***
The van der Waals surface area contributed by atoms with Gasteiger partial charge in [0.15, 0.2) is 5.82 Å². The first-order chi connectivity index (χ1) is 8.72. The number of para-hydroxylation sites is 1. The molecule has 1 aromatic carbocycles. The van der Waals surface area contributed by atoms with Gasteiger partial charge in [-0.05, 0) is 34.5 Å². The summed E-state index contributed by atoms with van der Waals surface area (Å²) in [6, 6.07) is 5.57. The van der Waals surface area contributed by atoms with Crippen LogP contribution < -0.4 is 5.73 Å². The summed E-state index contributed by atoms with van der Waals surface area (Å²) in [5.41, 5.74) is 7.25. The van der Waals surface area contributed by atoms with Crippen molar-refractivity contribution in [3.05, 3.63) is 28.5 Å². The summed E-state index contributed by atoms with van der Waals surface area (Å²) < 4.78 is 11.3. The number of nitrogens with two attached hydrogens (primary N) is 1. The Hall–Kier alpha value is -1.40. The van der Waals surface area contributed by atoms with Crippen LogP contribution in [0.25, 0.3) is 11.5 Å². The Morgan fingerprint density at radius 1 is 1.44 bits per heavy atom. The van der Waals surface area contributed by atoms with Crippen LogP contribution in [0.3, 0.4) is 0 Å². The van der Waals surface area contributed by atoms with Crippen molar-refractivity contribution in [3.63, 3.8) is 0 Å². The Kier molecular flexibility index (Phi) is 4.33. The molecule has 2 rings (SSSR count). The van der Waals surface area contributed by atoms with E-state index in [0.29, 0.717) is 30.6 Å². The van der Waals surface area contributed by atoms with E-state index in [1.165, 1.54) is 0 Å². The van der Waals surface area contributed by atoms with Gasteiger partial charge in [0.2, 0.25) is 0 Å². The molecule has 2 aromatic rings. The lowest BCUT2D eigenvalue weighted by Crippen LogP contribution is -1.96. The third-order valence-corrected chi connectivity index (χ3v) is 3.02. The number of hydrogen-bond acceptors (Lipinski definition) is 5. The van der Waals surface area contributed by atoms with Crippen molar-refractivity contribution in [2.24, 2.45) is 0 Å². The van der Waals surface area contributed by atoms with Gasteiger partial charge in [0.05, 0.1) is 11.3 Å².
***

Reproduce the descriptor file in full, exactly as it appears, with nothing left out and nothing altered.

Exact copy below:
The van der Waals surface area contributed by atoms with Gasteiger partial charge in [0.15, 0.2) is 5.82 Å². The first-order chi connectivity index (χ1) is 8.72. The number of para-hydroxylation sites is 1. The molecule has 1 aromatic carbocycles. The van der Waals surface area contributed by atoms with Gasteiger partial charge in [-0.05, 0) is 34.5 Å². The summed E-state index contributed by atoms with van der Waals surface area (Å²) in [6, 6.07) is 5.57. The van der Waals surface area contributed by atoms with Crippen LogP contribution < -0.4 is 5.73 Å². The summed E-state index contributed by atoms with van der Waals surface area (Å²) in [5.41, 5.74) is 7.25. The van der Waals surface area contributed by atoms with Crippen molar-refractivity contribution in [3.05, 3.63) is 28.5 Å². The summed E-state index contributed by atoms with van der Waals surface area (Å²) < 4.78 is 11.3. The number of nitrogens with two attached hydrogens (primary N) is 1. The Hall–Kier alpha value is -1.40. The van der Waals surface area contributed by atoms with Crippen LogP contribution in [0.25, 0.3) is 11.5 Å². The Morgan fingerprint density at radius 1 is 1.44 bits per heavy atom. The van der Waals surface area contributed by atoms with Crippen LogP contribution in [0.3, 0.4) is 0 Å². The van der Waals surface area contributed by atoms with Crippen molar-refractivity contribution in [3.63, 3.8) is 0 Å². The Kier molecular flexibility index (Phi) is 4.33. The molecule has 2 rings (SSSR count). The van der Waals surface area contributed by atoms with E-state index in [0.29, 0.717) is 30.6 Å². The van der Waals surface area contributed by atoms with E-state index in [1.165, 1.54) is 0 Å². The van der Waals surface area contributed by atoms with Gasteiger partial charge in [0.2, 0.25) is 0 Å². The molecule has 2 aromatic rings. The lowest BCUT2D eigenvalue weighted by Crippen LogP contribution is -1.96. The third-order valence-corrected chi connectivity index (χ3v) is 3.02. The number of hydrogen-bond acceptors (Lipinski definition) is 5. The van der Waals surface area contributed by atoms with Crippen molar-refractivity contribution in [2.24, 2.45) is 0 Å². The van der Waals surface area contributed by atoms with Gasteiger partial charge in [0.05, 0.1) is 11.3 Å².